In mid-April, The Joint Commission updated its Leading Practice Library (LPL) to a more user-friendly interface. The LPL is full of real-life solutions to healthcare problems, all of which have been reviewed and approved by The Joint Commission. Users can browse the LPL by specific topics and all the documents are cross-referenced with Joint Commission manuals.
The changes include:
- More refined search options including program, chapter, location, and organization size.
- The ability to create your own personal library of “favorited” practices and documents.
- A faster, simpler, and less technical submission process.
- New help guides in both written and video formats.
The LPL is available to Joint Commission accredited or certified organizations for free on their secure extranet.
The Joint Commission announced plans to delete 131 standards and Elements of Performance from its hospital program requirements. The accreditor released a prepublication list of all the requirements, along with the rationale behind deleting each one. The deletions go into effect on July 1, 2016 and are part of an effort to improve the accreditation process.
After listening to feedback from clients and readers, the Joint Commission has updated its standards FAQ format. The accreditor uses its FAQs to clarify common patient safety and healthcare quality questions and the new design is intended to help users find important information quickly and easily.
The highest-rated FAQs will now be listed by chapter and there will only be one question and answer per FAQ. As part of the new changes, site users can now:
- Filter search results by manual, chapter, or keyword.
- See new and featured FAQs for two weeks.
- Print out individual FAQs, or by chapter or manual.
- Vote thumbs up or down on FAQs
- Submit comments about individual FAQs
The Joint Commission encourages users to look at existing FAQs before sending in a question of their own, in case it’s already been answered.
CMS surveyors are no longer required to determine a facility’s compliance with Advanced Diagnostic Imaging (ADI) supplier requirements or hospital outpatient department requirements. Accrediting organizations like HFAP will still evaluate compliance on these requirements, though they won’t audit billings submitted by providers.
ADI suppliers and hospital outpatient areas with computed tomography (CT) services must meet safety requirements under NEMA Standard XR-29-2013. The ruling applies to hospitals and critical access hospitals and went into effect on January 1, 2016.
Although none of the standards have been changed, surveyors will now ask facilities:
- Does the facility have outpatient areas providing CT services?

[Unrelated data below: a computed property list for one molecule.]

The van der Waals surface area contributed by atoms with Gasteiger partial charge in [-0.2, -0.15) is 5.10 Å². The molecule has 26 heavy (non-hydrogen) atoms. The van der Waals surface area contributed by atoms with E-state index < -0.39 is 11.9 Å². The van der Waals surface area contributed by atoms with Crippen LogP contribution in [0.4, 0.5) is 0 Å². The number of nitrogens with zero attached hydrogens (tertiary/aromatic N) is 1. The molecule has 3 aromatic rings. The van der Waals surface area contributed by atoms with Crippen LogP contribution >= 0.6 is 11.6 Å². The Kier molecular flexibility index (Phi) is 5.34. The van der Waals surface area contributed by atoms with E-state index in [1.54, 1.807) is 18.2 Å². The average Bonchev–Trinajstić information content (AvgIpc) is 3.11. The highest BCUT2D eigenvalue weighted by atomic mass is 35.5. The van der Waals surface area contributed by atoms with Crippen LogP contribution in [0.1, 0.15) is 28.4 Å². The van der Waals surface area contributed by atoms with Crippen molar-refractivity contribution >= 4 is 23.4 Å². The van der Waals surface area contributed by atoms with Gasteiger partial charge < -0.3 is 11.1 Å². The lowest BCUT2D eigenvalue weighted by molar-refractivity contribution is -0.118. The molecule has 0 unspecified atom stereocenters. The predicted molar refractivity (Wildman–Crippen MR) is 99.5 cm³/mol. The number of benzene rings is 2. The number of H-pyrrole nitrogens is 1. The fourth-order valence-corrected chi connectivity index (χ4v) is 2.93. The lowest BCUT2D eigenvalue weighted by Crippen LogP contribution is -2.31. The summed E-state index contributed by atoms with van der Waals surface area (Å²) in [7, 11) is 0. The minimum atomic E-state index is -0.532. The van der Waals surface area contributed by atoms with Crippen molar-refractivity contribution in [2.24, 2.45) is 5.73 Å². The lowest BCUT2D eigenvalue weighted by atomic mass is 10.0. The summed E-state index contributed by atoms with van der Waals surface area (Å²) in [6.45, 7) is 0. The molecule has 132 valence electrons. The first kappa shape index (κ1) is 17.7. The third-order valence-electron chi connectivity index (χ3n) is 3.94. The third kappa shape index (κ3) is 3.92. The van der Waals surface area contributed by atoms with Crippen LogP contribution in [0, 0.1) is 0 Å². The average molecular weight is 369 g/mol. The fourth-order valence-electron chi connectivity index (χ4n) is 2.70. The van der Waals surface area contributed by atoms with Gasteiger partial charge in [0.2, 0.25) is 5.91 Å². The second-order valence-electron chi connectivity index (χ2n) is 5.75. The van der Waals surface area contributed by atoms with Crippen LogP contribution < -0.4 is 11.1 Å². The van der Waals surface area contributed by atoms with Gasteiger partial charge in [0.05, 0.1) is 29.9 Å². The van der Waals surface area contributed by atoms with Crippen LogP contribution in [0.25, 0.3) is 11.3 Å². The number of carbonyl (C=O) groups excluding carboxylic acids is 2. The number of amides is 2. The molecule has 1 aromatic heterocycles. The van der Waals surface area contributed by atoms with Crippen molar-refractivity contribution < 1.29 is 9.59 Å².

- If yes, the surveyors will request the manufacturer’s certification of NEMA XR-29 compliance.
The Joint Commission released a defense of its pain management standards on April 18. The response came five days after the accreditor received a petition by the Physicians for Responsible Opioid Prescribing (PROP), which claimed the pain management standards were linked to excessive opioid prescriptions. The petition asked The Joint Commission to reexamine pain management standards PC.01.02.07, PC.01.02.01, and RI.01.01.01 and was signed by over 60 medical experts and nonprofit organizations.
“The Pain Management Standards foster dangerous pain control practices, the endpoint of which is often the inappropriate provision of opioids with disastrous adverse consequences for individuals, families and communities,” according to PROP’s petition. It also said that opioid prescriptions rates and opioid addiction rates were linked, with more than 200,000 Americans dying due to prescription opioid overdoses since the pain management standards came into effect in 2001.
In a press release, The Joint Commission said that in the midst of the opioid epidemic, people are looking for someone to blame. The accreditor encouraged critics to look at the pain management standards along with their historical context to understand what they actually require facilities to do.
“The Joint Commission first established standards for pain assessment and treatment in 2001 in response to the national outcry about the widespread problem of undertreatment of pain,” the press release said. “The Joint Commission’s current standards require that organizations establish policies regarding pain assessment and treatment and conduct educational efforts to ensure compliance. The standards DO NOT require the use of drugs to manage a patient’s pain; and when a drug is appropriate, the standards do not specify which drug should be prescribed.”
The Joint Commission went on to rebut what it claims are five major misconceptions about its pain management standards, namely:
- The Joint Commission endorses pain as a vital sign
- The Joint Commission requires pain assessment for all patients.
- The Joint Commission requires that pain be treated until the pain scorereaches zero.
- The Joint Commission standards push doctors to prescribe opioids
- The Joint Commission pain standards caused a sharp rise in opioid prescriptions.
More than 60 medical experts and nonprofit organizations sent petitions this week to The Joint Commission and CMS asking for changes in their respective pain management policies. The petitions say that making physicians routinely ask patients about their pain level encourages excessive prescriptions of opioids.